Principled and Scalable Methods for Analysis of Higher-Order Networks

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Graphs have enjoyed immense success as a model for analyzing pairwise interactions, such as friendships on Facebook, where people are encoded as nodes and friendships as edges that link nodes. However, many datasets exhibit higher-order interactions that go beyond the scope of the pairwise graph model, such as product co-purchasing data on Amazon. We lose important information by ignoring this higher-order structure. Currently, few methods for directly analyzing higher-order data exist. In this dissertation, we present principled and scalable methods for analyzing higher-order information. We first focus on the hypergraph perspective, where the hyperedges representing an interaction can connect two or more nodes at once. In the first part of the thesis, we introduce methods for analyzing hypergraphs that have multiple types of interactions. In particular, in Chapter 2 we develop a framework for detecting communities of nodes in hypergraphs that have different types or categories of hyperedges. In Chapter 3, we use the theory from Chapter 2 to construct a method for diverse recommender systems that scales to large datasets. In the next part of the thesis, we present some novel methods for dealing with hypergraphs that have special structure. In particular, in Chapter 3 we present a principled method for recovering planted "core" nodes. In the last part of the thesis, we present higher-order methods for graphs that come with edge flow metadata. In particular, in Chapter 4 we show that their associated Laplacian harmonic vectors exhibit spacial localization, and leverage this insight to create a principled algorithm that allows us to efficiently localize holes in these complexes.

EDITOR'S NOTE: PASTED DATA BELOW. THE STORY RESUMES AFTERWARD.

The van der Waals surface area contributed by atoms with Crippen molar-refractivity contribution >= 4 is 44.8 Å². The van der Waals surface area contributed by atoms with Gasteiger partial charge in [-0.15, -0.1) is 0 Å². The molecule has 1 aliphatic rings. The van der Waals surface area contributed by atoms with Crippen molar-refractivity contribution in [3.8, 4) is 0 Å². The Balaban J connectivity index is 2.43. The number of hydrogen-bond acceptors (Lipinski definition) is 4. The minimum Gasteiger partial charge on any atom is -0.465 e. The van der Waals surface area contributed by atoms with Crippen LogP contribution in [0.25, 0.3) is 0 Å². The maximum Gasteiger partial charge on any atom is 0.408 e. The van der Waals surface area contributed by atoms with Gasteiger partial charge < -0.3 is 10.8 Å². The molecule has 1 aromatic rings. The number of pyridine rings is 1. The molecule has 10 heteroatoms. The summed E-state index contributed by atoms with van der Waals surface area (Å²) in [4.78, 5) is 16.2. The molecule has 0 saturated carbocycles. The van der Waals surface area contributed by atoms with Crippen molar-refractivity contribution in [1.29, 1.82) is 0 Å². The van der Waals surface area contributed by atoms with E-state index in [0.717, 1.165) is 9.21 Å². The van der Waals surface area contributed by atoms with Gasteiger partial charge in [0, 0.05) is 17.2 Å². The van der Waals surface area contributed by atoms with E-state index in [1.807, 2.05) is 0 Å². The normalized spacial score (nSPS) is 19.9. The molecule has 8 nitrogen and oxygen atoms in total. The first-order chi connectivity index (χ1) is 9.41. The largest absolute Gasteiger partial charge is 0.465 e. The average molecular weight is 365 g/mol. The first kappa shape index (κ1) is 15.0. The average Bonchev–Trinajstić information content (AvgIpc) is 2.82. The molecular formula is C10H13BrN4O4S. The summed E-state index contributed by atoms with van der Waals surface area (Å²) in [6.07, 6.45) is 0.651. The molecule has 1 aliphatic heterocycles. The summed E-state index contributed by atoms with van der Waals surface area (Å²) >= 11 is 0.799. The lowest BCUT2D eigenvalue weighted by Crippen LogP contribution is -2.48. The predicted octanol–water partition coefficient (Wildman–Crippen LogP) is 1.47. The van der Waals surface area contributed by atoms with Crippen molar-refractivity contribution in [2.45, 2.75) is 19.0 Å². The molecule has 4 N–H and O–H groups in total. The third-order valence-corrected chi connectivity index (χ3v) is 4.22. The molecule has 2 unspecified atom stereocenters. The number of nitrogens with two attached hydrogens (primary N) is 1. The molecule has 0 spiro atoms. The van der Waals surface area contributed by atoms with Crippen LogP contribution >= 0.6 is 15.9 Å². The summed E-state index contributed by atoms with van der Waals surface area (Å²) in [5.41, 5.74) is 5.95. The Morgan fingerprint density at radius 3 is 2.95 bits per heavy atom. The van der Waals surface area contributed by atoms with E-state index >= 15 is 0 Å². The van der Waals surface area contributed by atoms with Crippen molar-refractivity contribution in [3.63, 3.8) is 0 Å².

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186 pages


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Benson, Austin Reilley

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Townsend, Alex John
Damle, Anil

Degree Discipline

Applied Mathematics

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Ph. D., Applied Mathematics

Degree Level

Doctor of Philosophy

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Government Document




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dissertation or thesis

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